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					How to Make Scentsy Wax Samples
There are numerous ways that Scentsy consultants make their samples. The information
contained below is just one way. Take what you like and discard the rest!

Why and how I use samples –
I don’t let any of my business cards leave my hands without having a wickless candle sample
attached to it. People generally desire to smell, touch, taste, or hear something before they’re
truly sold on it. Scentsy is no different.

Where I get the wax to use –
I don’t pay for the wax I use to make samples. When I place an order I always make sure it’s at
least $150 or more so that I can take advantage of the hostess benefits, including free and half off
items. The wax I get with those perks is what I use to make the samples. Generally I like to use
the bricks, as it’s a better value; but I have also been known to use bars sometimes too.

What scents I use –
I have a couple standards that I like to use: Camu Camu, Clean Breeze and Vanilla Suede. I
chose those because they are drastically different from each other. Clean Breeze and Camu
Camu are in the Favorites category so those are definitely flagged as popular. Vanilla Suede is a
bit of a masculine/leather type scent and unique on its own. It doesn’t really matter what scent(s)
you choose to use. No matter what – some will love it; and others not. Other favorites include:
Black Raspberry Vanilla, Welcome Home, Skinny Dippin, White Tea & Cactus.

The process –

   1. I generally start with a brick. Then chunk off some wax with a butter knife, enough to fill
                                      a microwave safe dish. I use a 2 cup Pyrex. (Shown here
                                      Rustic Lodge brick)

   2. Microwave long enough to liquefy the wax – approx. 2-3 minutes. (Shown here Clean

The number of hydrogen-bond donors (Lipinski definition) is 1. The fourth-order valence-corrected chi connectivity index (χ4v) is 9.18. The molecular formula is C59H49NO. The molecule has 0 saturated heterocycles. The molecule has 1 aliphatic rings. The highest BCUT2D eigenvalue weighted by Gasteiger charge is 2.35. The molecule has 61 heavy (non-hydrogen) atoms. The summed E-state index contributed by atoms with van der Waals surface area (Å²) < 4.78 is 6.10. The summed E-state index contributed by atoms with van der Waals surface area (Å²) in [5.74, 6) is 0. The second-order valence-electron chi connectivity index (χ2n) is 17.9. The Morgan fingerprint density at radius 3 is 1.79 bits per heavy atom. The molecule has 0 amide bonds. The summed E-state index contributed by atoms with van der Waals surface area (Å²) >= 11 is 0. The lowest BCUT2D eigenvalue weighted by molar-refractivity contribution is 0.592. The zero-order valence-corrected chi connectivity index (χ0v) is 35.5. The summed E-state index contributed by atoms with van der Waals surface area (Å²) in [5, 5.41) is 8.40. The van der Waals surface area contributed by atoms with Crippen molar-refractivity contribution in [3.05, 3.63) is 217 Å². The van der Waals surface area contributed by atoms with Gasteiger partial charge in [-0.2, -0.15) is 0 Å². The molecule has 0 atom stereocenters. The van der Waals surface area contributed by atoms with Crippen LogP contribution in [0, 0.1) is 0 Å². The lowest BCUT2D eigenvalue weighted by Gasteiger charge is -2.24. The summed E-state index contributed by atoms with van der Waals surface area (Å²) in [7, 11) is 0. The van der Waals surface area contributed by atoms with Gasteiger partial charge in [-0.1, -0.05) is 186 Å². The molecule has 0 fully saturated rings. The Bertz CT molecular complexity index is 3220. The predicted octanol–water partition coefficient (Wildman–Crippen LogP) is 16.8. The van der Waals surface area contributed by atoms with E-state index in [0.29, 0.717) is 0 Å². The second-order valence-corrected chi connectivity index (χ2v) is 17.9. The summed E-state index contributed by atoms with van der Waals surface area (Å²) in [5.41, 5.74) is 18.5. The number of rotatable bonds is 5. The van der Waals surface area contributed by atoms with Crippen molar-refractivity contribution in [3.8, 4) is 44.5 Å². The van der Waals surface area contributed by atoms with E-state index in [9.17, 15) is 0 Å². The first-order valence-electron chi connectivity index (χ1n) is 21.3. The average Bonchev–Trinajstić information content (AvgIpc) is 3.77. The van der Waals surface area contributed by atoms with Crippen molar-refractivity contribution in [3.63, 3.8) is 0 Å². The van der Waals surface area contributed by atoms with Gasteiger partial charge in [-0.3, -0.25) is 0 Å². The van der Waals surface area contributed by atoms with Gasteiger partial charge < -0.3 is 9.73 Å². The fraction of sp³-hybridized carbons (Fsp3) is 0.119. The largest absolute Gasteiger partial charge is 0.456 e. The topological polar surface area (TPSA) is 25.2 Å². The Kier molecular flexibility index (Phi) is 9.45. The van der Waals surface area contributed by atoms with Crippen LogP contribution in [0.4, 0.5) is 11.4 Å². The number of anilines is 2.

Breeze bar)
3. Pour the liquid wax into candy plastic molds. You can generally find the molds at craft
   stores such as Michael’s or Hobby Lobby or various places online. You can often times
   grab a coupon to these stores for 25-40% off their websites. The shape of mold you use
   is up to you. Some people like to get fancy and use hearts around Valentine’s Day or
   leaves in the fall, etc. I mail many of my samples, so I have chosen to use very plain,
   simple rectangle molds – similar to the Andes chocolate mints you get at restaurants with
   your bill. This way they are thin enough to avoid paying extra postage due to the USPS
4. I allow them to sit on the counter for a few minutes to start to harden. When I can safely
   move the wax filled molds, I put them into the freezer for about 5-10 minutes to finish
   hardening. This step also allows them to easily pop out of the molds by merely turning

                                them over.
5. While the wax is in the freezer I prepare my business cards, annotating them with the
   scent of the sample. I prefer simplicity and to work smarter, not harder. Therefore I have
   a couple of self inking stamps that I ordered from They are offered for
   FREE quite frequently – I just pay the price of postage which is generally $5 (+/-)
   depending on if you order other free items as well. The stamps I ordered simply have the
   name of the scent on them – that’s it, such as Clean Breeze. I set out a couple rows of
   business cards on the counter and in assembly line fashion stamp many at one time. By
   the time the wax is ready to come out of the molds, the ink has also adequately dried on

   my biz cards, so that they won’t smear.
6. My samples are then placed into 2” x 3” bead bags. These tiny zip lock bags can also be
   purchased at craft stores, Wal-Mart, Target, or online. I paid $1.09 for 100 bags at
7. The sample is then stapled to the back of my business card. I have heard of some
   consultants using larger bags and placing their business cards inside the ziplock. I don’t
   care for that method because the card could become oily or goopy if the wax melts. Also
   I think it’s easier to rip the sample off, then actually place it in a warmer, or purse, wallet,
       glove box, drawer, linen closet, etc. and then keep the card handy for future use.

   8. The end. Samples made.

Where do I leave samples?

Look for a future post addressing this issue. I have lots of ideas. For now, I just wanted to put it
out there how I make mine. As I mentioned, there are many ways you can make samples. This
is just one method.

People often ask me what have I found most beneficial in building my Scentsy business. The
two tools that have helped me the most are 1: This website and
2: samples.

Keep it simple!

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